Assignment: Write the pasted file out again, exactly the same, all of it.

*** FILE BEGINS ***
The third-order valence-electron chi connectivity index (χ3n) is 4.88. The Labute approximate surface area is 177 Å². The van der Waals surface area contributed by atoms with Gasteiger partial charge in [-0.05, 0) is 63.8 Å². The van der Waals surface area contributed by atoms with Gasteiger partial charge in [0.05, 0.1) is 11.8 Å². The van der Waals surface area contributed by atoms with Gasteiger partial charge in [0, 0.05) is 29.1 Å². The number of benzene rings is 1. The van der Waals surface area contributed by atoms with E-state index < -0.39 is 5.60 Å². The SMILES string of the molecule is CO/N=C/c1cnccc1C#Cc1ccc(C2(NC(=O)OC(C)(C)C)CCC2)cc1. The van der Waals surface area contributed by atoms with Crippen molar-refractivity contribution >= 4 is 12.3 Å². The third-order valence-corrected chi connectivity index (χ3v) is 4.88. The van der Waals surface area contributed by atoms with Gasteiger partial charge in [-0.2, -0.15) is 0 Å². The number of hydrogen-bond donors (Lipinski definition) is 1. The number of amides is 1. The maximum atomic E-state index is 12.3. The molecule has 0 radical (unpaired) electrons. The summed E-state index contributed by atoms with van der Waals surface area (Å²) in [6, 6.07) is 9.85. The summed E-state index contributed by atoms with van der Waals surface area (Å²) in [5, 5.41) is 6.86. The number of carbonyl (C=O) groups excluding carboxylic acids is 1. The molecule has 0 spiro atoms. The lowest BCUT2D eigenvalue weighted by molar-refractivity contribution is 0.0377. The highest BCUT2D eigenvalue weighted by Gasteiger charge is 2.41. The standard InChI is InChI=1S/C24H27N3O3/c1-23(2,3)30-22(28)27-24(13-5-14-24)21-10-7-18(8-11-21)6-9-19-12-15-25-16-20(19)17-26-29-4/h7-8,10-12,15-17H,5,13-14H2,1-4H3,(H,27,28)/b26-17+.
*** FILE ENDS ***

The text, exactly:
The third-order valence-electron chi connectivity index (χ3n) is 4.88. The Labute approximate surface area is 177 Å². The van der Waals surface area contributed by atoms with Gasteiger partial charge in [-0.05, 0) is 63.8 Å². The van der Waals surface area contributed by atoms with Gasteiger partial charge in [0.05, 0.1) is 11.8 Å². The van der Waals surface area contributed by atoms with Gasteiger partial charge in [0, 0.05) is 29.1 Å². The number of benzene rings is 1. The van der Waals surface area contributed by atoms with E-state index < -0.39 is 5.60 Å². The SMILES string of the molecule is CO/N=C/c1cnccc1C#Cc1ccc(C2(NC(=O)OC(C)(C)C)CCC2)cc1. The van der Waals surface area contributed by atoms with Crippen molar-refractivity contribution >= 4 is 12.3 Å². The third-order valence-corrected chi connectivity index (χ3v) is 4.88. The van der Waals surface area contributed by atoms with Gasteiger partial charge in [-0.2, -0.15) is 0 Å². The number of hydrogen-bond donors (Lipinski definition) is 1. The number of amides is 1. The maximum atomic E-state index is 12.3. The molecule has 0 radical (unpaired) electrons. The summed E-state index contributed by atoms with van der Waals surface area (Å²) in [6, 6.07) is 9.85. The summed E-state index contributed by atoms with van der Waals surface area (Å²) in [5, 5.41) is 6.86. The number of carbonyl (C=O) groups excluding carboxylic acids is 1. The molecule has 0 spiro atoms. The lowest BCUT2D eigenvalue weighted by molar-refractivity contribution is 0.0377. The highest BCUT2D eigenvalue weighted by Gasteiger charge is 2.41. The standard InChI is InChI=1S/C24H27N3O3/c1-23(2,3)30-22(28)27-24(13-5-14-24)21-10-7-18(8-11-21)6-9-19-12-15-25-16-20(19)17-26-29-4/h7-8,10-12,15-17H,5,13-14H2,1-4H3,(H,27,28)/b26-17+.